In the area of housing, a sector of special interest to the Foundation because of its impact on the lives of area residents, a $20,000 grant to the University of Massachusetts Boston’s Center for Social Policy will be used to evaluate the RAFT program, the state’s only homelessness prevention program. The state-wide program provides comparatively small direct grants of cash to families that are at immediate risk of becoming homeless. This joint effort of the Foundation, the Fireman Family Foundation and state government will create a central data repository for homelessness prevention efforts and outcomes for the first time.

In addition to $1,495,000 in grants from Discretionary Funds, the Foundation also distributed $1,368,994 in grants from Designated Funds and $6,556,860 in Donor Advised Funds.

Discretionary grants are made from the Boston Foundation’s Community Fund, a collection of unrestricted gifts made to the Foundation to be distributed to nonprofit groups working to meet the needs of Greater Boston residents across a broad range on issues. Donor Advised grants are made from Funds established by donors who want to play an active role in selecting the organizations and programs they wish to support. Designated grants are made from Funds established by donors to support one or more of their favorite nonprofit organizations in perpetuity.


The Boston Foundation, one of the nation’s oldest and largest community foundations, has an endowment of almost $686 million. In 2004, the Foundation made $63 million in grants to nonprofit organizations, and received gifts of $53.4 million. The Boston Foundation is made up of 850 separate charitable funds, which have been established by donors either for the general benefit of the community or for special purposes. The Boston Foundation also serves as a civic leader, convener, and sponsor of special initiatives designed to build community. For more information about the Boston Foundation and its grant making, visit , or call 617-338-1700.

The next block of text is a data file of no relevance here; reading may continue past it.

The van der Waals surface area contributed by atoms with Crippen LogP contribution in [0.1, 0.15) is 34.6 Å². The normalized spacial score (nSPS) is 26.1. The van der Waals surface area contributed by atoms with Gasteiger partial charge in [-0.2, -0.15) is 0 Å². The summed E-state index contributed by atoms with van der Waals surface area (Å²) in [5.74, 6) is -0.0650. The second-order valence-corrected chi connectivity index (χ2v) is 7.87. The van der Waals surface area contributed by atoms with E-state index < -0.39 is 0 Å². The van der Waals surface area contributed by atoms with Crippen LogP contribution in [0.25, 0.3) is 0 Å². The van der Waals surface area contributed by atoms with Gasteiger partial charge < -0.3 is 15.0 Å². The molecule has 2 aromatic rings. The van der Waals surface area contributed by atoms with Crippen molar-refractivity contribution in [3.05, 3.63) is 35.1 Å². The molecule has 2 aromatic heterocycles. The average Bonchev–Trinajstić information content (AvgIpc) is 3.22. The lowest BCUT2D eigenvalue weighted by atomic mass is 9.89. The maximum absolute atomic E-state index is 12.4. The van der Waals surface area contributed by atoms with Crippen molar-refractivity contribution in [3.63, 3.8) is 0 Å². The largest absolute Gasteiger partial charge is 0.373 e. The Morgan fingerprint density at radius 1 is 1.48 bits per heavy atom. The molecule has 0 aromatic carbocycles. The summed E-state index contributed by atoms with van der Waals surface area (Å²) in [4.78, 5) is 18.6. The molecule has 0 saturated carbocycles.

The following is a complete listing of the Boston Foundation’s $1,495,000 in Discretionary grants made in this quarter:

The Faith Quilts Project - $15,000
Massachusetts Foundation for the Humanities - $5,000
New Center for Arts and Culture - $50,000

Boston Foundation—IDEAS Boston - $25,000
City to City Boston - $25,000
John F. Kennedy Library Foundation - $25,000

EdVestors - $75,000
Gardner Extended Services School - $25,000

Island Alliance, Inc. - $25,000
Northeastern University Center for Urban and Regional Policy - $25,000

Boston Public Health Commission - $100,000
GreenLight Fund - $100,000
University of Massachusetts Boston - $20,000

Boston Main Streets - $25,000
Massachusetts Technology Collaborative - $125,000
Neighborhood of Affordable Housing - $20,000

Boston College Center on Wealth and Philanthropy - $105,000
Bridgestar/The Bridgespan Group - $100,000
Center for Effective Philanthropy - $25,000

Associated Grant Makers Summer Fund - $5,000
Boston After School & Beyond - $30,000

Boston Foundation - $40,000

Boston Partnership for Older Adults - $35,000
Castle Square Tenants Association - $45,000
DotWell - $65,000
Harbinger Associates - $35,000
Local Initiatives Support Corporation $45,000
Organizers’ Collaborative, Inc. - $25,000

Bay Cove Human Services - $15,000
Boston Chinatown Neighborhood Center - $10,000
Boston Employment Service/STRIVE - $15,000
Centro Latino de Chelsea - $15,000
Community Economic Development Center of S.E. Mass. - $15,000
Dorchester Nazarene Compassionate Center - $10,000
El Centro del Cardenal - $10,000
Federated Dorchester Neighborhood Houses - $20,000
Health Professionals Training Institute - $15,000
Helping Adults Learn Today - $10,000
Julie’s Family Learning Program - $15,000
Massachusetts Clubhouse Coalition - $20,000
W.A.I.T.T. House, Inc. - $10,000

Chelsea Human Services Collaborative - $75,000